RYANAIR HAS ANNOUNCED plans to buy a majority stake in Austrian airline LaudaMotion, a low-fare carrier founded by ex-Formula 1 champion Niki Lauda.
In a notice to the London Stock Exchange, Ryanair said it has entered into a binding agreement with Lauda to support his plan to develop the Vienna-based carrier.
As part of the deal, Ryanair will first acquire a 24.9% stake in LaudaMotion. It said this will increase to 75% “as soon as possible”, pending EU competition approval.
LaudaMotion hopes to launch a range of scheduled and chartered services from Germany, Austria and Switzerland to Mediterranean holiday destinations.
Founded by Niki Lauda, LaudaMotion acquired many of its assets – including A320 aircraft – from Niki, another airline that had ties to the ex-Formula 1 racer.
Niki was previously owned by the failed airline Air Berlin and filed for insolvency in January of this year.
According to the Financial Times, Aer Lingus parent IAG was originally the successful bidder for Niki. However, the sale was overturned in January when insolvency proceedings moved from Germany to Austria, where Lauda successfully bid for the carrier’s assets.
As part of the proposed deal between LaudaMotion and Ryanair, Lauda will chair the board of the new airline and oversee plans to get it off the ground.
Ryanair will provide financial and management support to the new carrier as well as six wet-lease aircraft for 2018.
Wet leasing is when an airline, in this case Ryanair, provides the aircraft and crew to another carrier. The company providing the aircraft is also responsible for maintenance and things like insurance.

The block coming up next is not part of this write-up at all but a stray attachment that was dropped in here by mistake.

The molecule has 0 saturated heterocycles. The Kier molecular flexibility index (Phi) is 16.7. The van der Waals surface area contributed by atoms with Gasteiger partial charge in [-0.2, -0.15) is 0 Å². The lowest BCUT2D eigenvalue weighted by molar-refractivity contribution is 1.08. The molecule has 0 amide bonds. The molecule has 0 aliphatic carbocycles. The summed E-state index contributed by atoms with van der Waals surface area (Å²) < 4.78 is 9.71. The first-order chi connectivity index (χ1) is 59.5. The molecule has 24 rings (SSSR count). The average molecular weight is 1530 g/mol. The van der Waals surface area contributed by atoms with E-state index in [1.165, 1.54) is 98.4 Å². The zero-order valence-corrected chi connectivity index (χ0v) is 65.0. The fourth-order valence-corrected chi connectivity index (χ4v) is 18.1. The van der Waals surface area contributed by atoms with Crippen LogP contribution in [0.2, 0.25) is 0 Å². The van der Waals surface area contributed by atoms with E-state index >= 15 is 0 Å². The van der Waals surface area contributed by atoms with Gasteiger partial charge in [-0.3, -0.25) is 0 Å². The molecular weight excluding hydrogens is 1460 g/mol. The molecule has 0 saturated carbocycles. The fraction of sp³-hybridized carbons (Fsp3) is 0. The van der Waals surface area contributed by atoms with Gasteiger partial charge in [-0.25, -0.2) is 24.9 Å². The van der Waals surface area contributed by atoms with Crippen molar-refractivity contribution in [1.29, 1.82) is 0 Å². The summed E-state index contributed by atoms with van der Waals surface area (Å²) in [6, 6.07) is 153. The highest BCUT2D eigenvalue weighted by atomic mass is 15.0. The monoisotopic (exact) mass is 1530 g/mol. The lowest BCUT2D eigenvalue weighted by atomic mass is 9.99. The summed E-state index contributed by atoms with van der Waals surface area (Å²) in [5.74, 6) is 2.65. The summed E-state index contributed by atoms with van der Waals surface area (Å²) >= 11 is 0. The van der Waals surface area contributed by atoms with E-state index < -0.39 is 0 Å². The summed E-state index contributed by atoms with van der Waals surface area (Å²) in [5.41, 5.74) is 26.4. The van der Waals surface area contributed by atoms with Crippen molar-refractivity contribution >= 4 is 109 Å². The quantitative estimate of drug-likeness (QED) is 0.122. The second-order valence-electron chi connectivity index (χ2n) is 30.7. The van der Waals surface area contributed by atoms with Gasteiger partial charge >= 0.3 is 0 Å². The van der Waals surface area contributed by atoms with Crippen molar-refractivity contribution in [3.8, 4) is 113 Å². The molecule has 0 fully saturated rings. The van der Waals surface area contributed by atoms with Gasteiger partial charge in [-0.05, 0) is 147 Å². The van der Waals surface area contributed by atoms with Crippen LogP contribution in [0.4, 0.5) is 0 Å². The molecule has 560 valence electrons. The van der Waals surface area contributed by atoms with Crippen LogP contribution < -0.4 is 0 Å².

If approved, the deal will provide Ryanair a stronger foothold in Austria and Germany. As previously explained by Fora, the Irish carrier is keen to shift its North European focus from the UK to more stable central markets.
Commenting on today’s announcement, Ryanair boss Michael O’Leary said LaudaMotion will “grow more rapidly” with access to the budget carrier’s fleet and financial resources.
He claimed the partnership is “good news for Austrian and Germany consumers/visitors who can now look forward to real competition, more choice and lower fares”.
According to a note from Davy analysts, the cost of the investment to Ryanair will be less than €50 million, although the airline will provide an additional €50 million to cover start up and operation costs for the first year of business.
Both sides expect LaudaMotion to reach profitability by its third year in operation if the plan to grow the business to a fleet of at least 30 Airbus aircraft is successful.